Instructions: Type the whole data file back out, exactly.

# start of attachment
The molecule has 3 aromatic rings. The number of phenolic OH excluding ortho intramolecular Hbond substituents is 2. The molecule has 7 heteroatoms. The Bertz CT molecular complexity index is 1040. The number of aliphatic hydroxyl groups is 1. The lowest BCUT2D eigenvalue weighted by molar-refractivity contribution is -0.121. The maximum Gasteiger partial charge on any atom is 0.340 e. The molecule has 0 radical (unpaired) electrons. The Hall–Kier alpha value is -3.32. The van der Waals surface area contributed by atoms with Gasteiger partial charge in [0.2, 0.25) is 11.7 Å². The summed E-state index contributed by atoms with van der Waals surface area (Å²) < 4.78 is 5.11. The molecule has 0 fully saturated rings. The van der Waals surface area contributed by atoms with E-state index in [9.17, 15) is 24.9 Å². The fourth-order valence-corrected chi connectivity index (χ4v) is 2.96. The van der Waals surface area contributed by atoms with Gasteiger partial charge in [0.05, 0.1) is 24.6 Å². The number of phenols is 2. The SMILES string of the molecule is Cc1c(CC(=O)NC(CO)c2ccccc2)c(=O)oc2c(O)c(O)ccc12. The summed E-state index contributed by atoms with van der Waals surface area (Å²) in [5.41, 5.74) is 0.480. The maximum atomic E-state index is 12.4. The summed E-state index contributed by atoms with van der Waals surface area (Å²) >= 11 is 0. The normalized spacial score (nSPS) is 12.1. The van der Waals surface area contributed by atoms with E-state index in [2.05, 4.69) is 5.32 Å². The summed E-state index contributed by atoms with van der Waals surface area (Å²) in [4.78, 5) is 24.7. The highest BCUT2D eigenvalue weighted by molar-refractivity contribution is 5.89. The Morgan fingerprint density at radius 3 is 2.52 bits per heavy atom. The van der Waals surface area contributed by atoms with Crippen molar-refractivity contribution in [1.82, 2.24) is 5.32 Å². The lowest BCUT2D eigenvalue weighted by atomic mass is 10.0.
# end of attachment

The molecule has 3 aromatic rings. The number of phenolic OH excluding ortho intramolecular Hbond substituents is 2. The molecule has 7 heteroatoms. The Bertz CT molecular complexity index is 1040. The number of aliphatic hydroxyl groups is 1. The lowest BCUT2D eigenvalue weighted by molar-refractivity contribution is -0.121. The maximum Gasteiger partial charge on any atom is 0.340 e. The molecule has 0 radical (unpaired) electrons. The Hall–Kier alpha value is -3.32. The van der Waals surface area contributed by atoms with Gasteiger partial charge in [0.2, 0.25) is 11.7 Å². The summed E-state index contributed by atoms with van der Waals surface area (Å²) < 4.78 is 5.11. The molecule has 0 fully saturated rings. The van der Waals surface area contributed by atoms with E-state index in [9.17, 15) is 24.9 Å². The fourth-order valence-corrected chi connectivity index (χ4v) is 2.96. The van der Waals surface area contributed by atoms with Gasteiger partial charge in [0.05, 0.1) is 24.6 Å². The number of phenols is 2. The SMILES string of the molecule is Cc1c(CC(=O)NC(CO)c2ccccc2)c(=O)oc2c(O)c(O)ccc12. The summed E-state index contributed by atoms with van der Waals surface area (Å²) in [5.41, 5.74) is 0.480. The maximum atomic E-state index is 12.4. The summed E-state index contributed by atoms with van der Waals surface area (Å²) >= 11 is 0. The normalized spacial score (nSPS) is 12.1. The van der Waals surface area contributed by atoms with E-state index in [2.05, 4.69) is 5.32 Å². The summed E-state index contributed by atoms with van der Waals surface area (Å²) in [4.78, 5) is 24.7. The highest BCUT2D eigenvalue weighted by molar-refractivity contribution is 5.89. The Morgan fingerprint density at radius 3 is 2.52 bits per heavy atom. The van der Waals surface area contributed by atoms with Crippen molar-refractivity contribution in [1.82, 2.24) is 5.32 Å². The lowest BCUT2D eigenvalue weighted by atomic mass is 10.0.